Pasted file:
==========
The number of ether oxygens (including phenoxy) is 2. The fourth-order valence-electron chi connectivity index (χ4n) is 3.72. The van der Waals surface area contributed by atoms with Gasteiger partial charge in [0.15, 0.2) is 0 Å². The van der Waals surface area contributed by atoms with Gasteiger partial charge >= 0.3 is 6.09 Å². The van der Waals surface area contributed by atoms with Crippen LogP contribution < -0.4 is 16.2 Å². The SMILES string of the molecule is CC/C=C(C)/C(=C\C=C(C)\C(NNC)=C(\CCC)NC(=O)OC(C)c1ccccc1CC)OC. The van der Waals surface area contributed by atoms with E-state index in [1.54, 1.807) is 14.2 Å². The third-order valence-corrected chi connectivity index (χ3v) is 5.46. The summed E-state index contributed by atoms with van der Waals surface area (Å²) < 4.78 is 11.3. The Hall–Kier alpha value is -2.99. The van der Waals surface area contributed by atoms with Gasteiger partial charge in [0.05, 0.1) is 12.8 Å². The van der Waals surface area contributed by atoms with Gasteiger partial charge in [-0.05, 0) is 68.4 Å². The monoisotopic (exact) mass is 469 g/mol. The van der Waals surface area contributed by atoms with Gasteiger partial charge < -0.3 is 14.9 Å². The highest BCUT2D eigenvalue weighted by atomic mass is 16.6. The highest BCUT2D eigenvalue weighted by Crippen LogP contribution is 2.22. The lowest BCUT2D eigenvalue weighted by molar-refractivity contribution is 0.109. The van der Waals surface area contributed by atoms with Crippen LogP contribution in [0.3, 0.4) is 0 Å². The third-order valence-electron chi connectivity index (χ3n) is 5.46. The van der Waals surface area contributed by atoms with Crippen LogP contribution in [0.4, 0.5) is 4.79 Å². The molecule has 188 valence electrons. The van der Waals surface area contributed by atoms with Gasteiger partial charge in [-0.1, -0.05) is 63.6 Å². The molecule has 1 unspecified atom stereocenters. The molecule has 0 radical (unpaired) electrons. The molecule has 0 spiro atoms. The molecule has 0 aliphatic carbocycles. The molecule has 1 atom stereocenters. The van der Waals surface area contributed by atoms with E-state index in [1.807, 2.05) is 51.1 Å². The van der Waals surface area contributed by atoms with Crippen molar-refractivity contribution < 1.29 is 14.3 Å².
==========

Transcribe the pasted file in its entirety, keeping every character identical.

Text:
The number of ether oxygens (including phenoxy) is 2. The fourth-order valence-electron chi connectivity index (χ4n) is 3.72. The van der Waals surface area contributed by atoms with Gasteiger partial charge in [0.15, 0.2) is 0 Å². The van der Waals surface area contributed by atoms with Gasteiger partial charge >= 0.3 is 6.09 Å². The van der Waals surface area contributed by atoms with Crippen LogP contribution < -0.4 is 16.2 Å². The SMILES string of the molecule is CC/C=C(C)/C(=C\C=C(C)\C(NNC)=C(\CCC)NC(=O)OC(C)c1ccccc1CC)OC. The van der Waals surface area contributed by atoms with E-state index in [1.54, 1.807) is 14.2 Å². The third-order valence-corrected chi connectivity index (χ3v) is 5.46. The summed E-state index contributed by atoms with van der Waals surface area (Å²) < 4.78 is 11.3. The Hall–Kier alpha value is -2.99. The van der Waals surface area contributed by atoms with Gasteiger partial charge in [0.05, 0.1) is 12.8 Å². The van der Waals surface area contributed by atoms with Gasteiger partial charge in [-0.05, 0) is 68.4 Å². The monoisotopic (exact) mass is 469 g/mol. The van der Waals surface area contributed by atoms with Gasteiger partial charge < -0.3 is 14.9 Å². The highest BCUT2D eigenvalue weighted by atomic mass is 16.6. The highest BCUT2D eigenvalue weighted by Crippen LogP contribution is 2.22. The lowest BCUT2D eigenvalue weighted by molar-refractivity contribution is 0.109. The van der Waals surface area contributed by atoms with Crippen LogP contribution in [0.3, 0.4) is 0 Å². The third-order valence-electron chi connectivity index (χ3n) is 5.46. The van der Waals surface area contributed by atoms with Crippen LogP contribution in [0.4, 0.5) is 4.79 Å². The molecule has 188 valence electrons. The van der Waals surface area contributed by atoms with Gasteiger partial charge in [-0.1, -0.05) is 63.6 Å². The molecule has 1 unspecified atom stereocenters. The molecule has 0 radical (unpaired) electrons. The molecule has 0 spiro atoms. The molecule has 0 aliphatic carbocycles. The molecule has 1 atom stereocenters. The van der Waals surface area contributed by atoms with E-state index in [1.807, 2.05) is 51.1 Å². The van der Waals surface area contributed by atoms with Crippen molar-refractivity contribution < 1.29 is 14.3 Å².